This review is part of the A Play of Light and Shadow: Horror in Silent Cinema Series
Movie Review – Eyes of the Mummy Ma (1918)
1918’s Eyes of the Mummy Ma is a German film which, despite its title, features no mummies. Instead we get Emil Jannings in blackface playing the role of an evil Egyptian who hypnotizes a young woman, the Ma of the title, played by Pola Negri. Jannings’ makeup is applied haphazardly, leaving exposed gleaming white hands, arms and shoulders. I don’t expect cultural sensitivity in films of this era, but I expect a little more effort from filmmakers to assist the audience in suspending disbelief. For her part, Ma spends the film fainting and doing awkward “exotic” dance numbers. The story is too weak to warrant its feature length run-time, and pacing is a serious issue (thank the movie devils they resolve that, for most films, in the next decade).
The director, Ernst Lubitsch, would go on to earn great respect with his talky films, including 1940’s The Shop Around the Corner, which my wife and I enjoy watching during the Yuletide season. But this early effort, and one of his only forays into horror, is easily forgettable, and it makes me sad that films like this survive while those like Tod Browning’s London After Midnight (1927) are probably lost forever. This would be the first of many successful collaborations between Lubitsch and Negri, who was the first European film star to be invited to Hollywood where she would have a thriving career for the remainder of the silent era.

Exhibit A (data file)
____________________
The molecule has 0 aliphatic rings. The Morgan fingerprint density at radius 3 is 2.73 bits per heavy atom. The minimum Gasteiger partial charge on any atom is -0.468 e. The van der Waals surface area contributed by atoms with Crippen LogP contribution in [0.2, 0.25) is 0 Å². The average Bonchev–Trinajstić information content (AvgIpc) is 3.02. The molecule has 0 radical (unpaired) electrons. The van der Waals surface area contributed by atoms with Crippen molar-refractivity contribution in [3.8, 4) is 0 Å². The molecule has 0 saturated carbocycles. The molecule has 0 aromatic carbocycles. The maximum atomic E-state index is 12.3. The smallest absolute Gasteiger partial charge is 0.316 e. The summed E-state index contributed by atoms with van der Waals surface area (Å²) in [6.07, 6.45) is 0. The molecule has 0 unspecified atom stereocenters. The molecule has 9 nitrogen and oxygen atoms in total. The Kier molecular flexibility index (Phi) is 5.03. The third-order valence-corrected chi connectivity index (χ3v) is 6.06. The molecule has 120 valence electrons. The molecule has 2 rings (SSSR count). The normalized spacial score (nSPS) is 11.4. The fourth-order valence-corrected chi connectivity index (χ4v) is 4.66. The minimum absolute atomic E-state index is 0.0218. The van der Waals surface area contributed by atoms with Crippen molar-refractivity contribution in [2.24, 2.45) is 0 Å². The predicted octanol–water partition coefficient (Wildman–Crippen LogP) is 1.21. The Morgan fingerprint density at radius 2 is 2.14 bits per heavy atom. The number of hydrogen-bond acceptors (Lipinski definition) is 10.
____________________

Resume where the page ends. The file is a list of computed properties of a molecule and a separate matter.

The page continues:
Emil Jannings had an enormously successful career both before and during the Third Reich, at one point being Germany’s highest paid actor. He would star in other horror classics, notably in Paul Leni’s Waxworks (1924) and as Mephisto in F.W. Murnau’s Faust (1926). He starred in numerous Nazi propaganda films and was even named by Minister of Propaganda Joseph Goebbels an “Artist of the State” in 1936. After the war, Janning’s was unable to work due to denazification and he retired to Austria where he died of cancer in 1947.